Friday, 6 April 2012

Latton, Harlow, Essex

St Mary at Latton has been utterly subsumed by Harlow's development and nothing, apart from the church, remains of Mee's 'charming place'. This was the first church that got me riled by being locked since it sounds fascinating inside (having Googled it the interior is very plain but the monuments look good) but as I fully expected to find all the churches locked I'm not sure being riled was justified.

Also, to be fair, I heard a report on the radio recently which said that Essex has the worst rate of church crime in the country (but whether this is because of frustrated visitors breaking in to see our churches or not was not reported).

Pevsner: ST MARY THE VIRGIN. Not in the village but until recently in the grounds of Mark Hall. These are now re-emerging as Harlow New Town, and St Mary will soon find itself the principal church and the one ancient monument of the most alive of the New Towns. The church is ancient indeed. Recent investigations have brought out a Norman window in the S wall and the arch of the Norman S doorway, both dressed with Roman bricks. Another brick doorway also discovered recently must be C16 and may have belonged to a rood-loft staircase. Late C15 N chapel of brick with two-light stone windows. C16 W tower with diagonal buttresses, a three-light W window and battlements. The N side of the church was refaced in the C18.  - PAINTINGS. Scanty remains in the N chapel of a cycle of late C15 wall paintings. - MONUMENTS. Recess between chancel and N chapel. Tomb-chest with three large panels with quatrefoils and shields. On the lid brasses of Sir Peter Arderne d.1467, Chief Baron of the Exchequer, and his wife. Figures of 3ft length. Heavy canopy of three arches, the middle ones damaged. Fleuron frieze and crenellations. - Other brasses to William Harper and wife (d. c. 1490; chancel; 2ft 3in. figures), to Frances Frankelin d.1604, woman in boldly ornamented dress (chancel floor). - James Altham d. 1583 and wife. Monument with the usual kneeling figures. Children kneeling in the ‘predella’. - Sir Edward Altham d. 1632, erected 1640. Monument with flanking figures of angels. - Lady Campbell d. 1818 by G. Garrard, R.A.; no effigy; cherubs’ heads at the foot.

Corbel (1)


Carving (2)

Norman door & window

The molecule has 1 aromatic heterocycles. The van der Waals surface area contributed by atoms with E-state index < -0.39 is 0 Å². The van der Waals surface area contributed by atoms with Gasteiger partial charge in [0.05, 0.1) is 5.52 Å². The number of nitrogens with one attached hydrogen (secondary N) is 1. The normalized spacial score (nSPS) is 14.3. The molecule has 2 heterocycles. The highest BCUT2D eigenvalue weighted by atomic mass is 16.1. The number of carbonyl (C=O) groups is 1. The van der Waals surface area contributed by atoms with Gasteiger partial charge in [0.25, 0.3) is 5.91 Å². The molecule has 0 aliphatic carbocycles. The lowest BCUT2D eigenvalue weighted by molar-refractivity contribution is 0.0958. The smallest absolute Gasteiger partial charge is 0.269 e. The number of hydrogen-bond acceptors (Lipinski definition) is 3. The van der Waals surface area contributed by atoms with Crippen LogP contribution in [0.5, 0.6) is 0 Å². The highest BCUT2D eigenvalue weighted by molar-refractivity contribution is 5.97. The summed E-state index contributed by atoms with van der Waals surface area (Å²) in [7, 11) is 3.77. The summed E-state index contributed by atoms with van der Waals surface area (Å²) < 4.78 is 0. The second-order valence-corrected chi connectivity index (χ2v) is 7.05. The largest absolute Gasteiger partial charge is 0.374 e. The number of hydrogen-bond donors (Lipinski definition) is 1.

LATTON. A charming place, it shares a wild common with its big neighbour Harlow, but has a medieval church of its own in the park of Mark’s Hall. It has fragments of Roman Britain in its walls, bricks handled by the Saxons and the Normans and worked into this 15th century church.

Between the little chapel and the chancel the founder lies in an altar tomb, richly panelled under a carved canopy. He is Peter Arderne, and on the tomb is his brass portrait showing him in his judge’s robes, his wife beside him in a rich horned headdress. On the floor are brasses of other Ardernes, a man in armour and a woman in a veil. More magnificent is the dress of Frances Frankelin, laid to rest here in 1604. The brocaded silk, engraved in brass, is a work of art, and the brasses of her son and daughter show the lovely clothes the children wore then. There is Jacobean costume on the brasses of Emanuell and Margaret Wollaye close by. On the walls of the chancel are two monuments of another family flourishing here 300 years ago, James Altham and his wife kneeling in alabaster in front of a prayer desk, their three sons and eight daughters in a row below.

But it is the little chapel of which we may have a peep over Peter Arderne’s tomb which brings back olden times. Heads of strange beasts guard its windows outside, and inside a wagon roof curves down to coloured and gilded mouldings, under which frescoes can be traced on the walls. Over the arch of the tomb many faces remain of a Nativity scene; wings of angels appear on the splays of a very narrow peephole, and above it the sculptor has suggested the Almighty appearing in a cloud. On another wall is a painting of St Christopher at the ford. A handsome chantry chapel this must have been in the dying days of the medieval age.

A curiously roofed barn a mile away recalls that time of change. Within is all that is left of Latton Priory, lovely 14th century arches of the monastic church; yet so deserted had it become that it is on record that its last prior, John Taylor, walked out of it in 1534 and that it then fell into secular uses.


  1. It's very nice this church!! I'm from Spain, but i've been living in harlow this year! (until september) Do you know exactly what's the man's tomb in the three? Thanks a lot!

    1. I think it's just a sculpture rather than a tomb.